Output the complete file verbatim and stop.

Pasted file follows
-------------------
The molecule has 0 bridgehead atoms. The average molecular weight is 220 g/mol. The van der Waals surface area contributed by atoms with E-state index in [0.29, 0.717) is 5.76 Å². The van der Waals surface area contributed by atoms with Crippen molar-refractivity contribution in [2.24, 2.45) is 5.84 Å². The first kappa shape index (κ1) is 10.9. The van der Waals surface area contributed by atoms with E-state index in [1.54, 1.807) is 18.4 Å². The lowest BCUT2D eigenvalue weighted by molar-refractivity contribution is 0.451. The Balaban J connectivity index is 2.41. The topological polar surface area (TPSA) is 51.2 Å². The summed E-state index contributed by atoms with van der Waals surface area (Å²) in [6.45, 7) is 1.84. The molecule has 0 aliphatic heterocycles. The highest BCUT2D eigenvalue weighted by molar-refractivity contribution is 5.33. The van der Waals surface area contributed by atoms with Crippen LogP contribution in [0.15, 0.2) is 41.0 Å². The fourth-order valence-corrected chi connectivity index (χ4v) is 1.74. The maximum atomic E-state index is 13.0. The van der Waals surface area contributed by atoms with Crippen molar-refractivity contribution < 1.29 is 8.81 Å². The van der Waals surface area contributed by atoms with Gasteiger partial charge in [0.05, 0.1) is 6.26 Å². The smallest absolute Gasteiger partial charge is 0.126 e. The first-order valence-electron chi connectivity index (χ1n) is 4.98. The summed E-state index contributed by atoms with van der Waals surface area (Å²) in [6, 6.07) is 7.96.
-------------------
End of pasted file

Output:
The molecule has 0 bridgehead atoms. The average molecular weight is 220 g/mol. The van der Waals surface area contributed by atoms with E-state index in [0.29, 0.717) is 5.76 Å². The van der Waals surface area contributed by atoms with Crippen molar-refractivity contribution in [2.24, 2.45) is 5.84 Å². The first kappa shape index (κ1) is 10.9. The van der Waals surface area contributed by atoms with E-state index in [1.54, 1.807) is 18.4 Å². The lowest BCUT2D eigenvalue weighted by molar-refractivity contribution is 0.451. The Balaban J connectivity index is 2.41. The topological polar surface area (TPSA) is 51.2 Å². The summed E-state index contributed by atoms with van der Waals surface area (Å²) in [6.45, 7) is 1.84. The molecule has 0 aliphatic heterocycles. The highest BCUT2D eigenvalue weighted by molar-refractivity contribution is 5.33. The van der Waals surface area contributed by atoms with Crippen LogP contribution in [0.15, 0.2) is 41.0 Å². The fourth-order valence-corrected chi connectivity index (χ4v) is 1.74. The maximum atomic E-state index is 13.0. The van der Waals surface area contributed by atoms with Crippen molar-refractivity contribution < 1.29 is 8.81 Å². The van der Waals surface area contributed by atoms with Gasteiger partial charge in [0.05, 0.1) is 6.26 Å². The smallest absolute Gasteiger partial charge is 0.126 e. The first-order valence-electron chi connectivity index (χ1n) is 4.98. The summed E-state index contributed by atoms with van der Waals surface area (Å²) in [6, 6.07) is 7.96.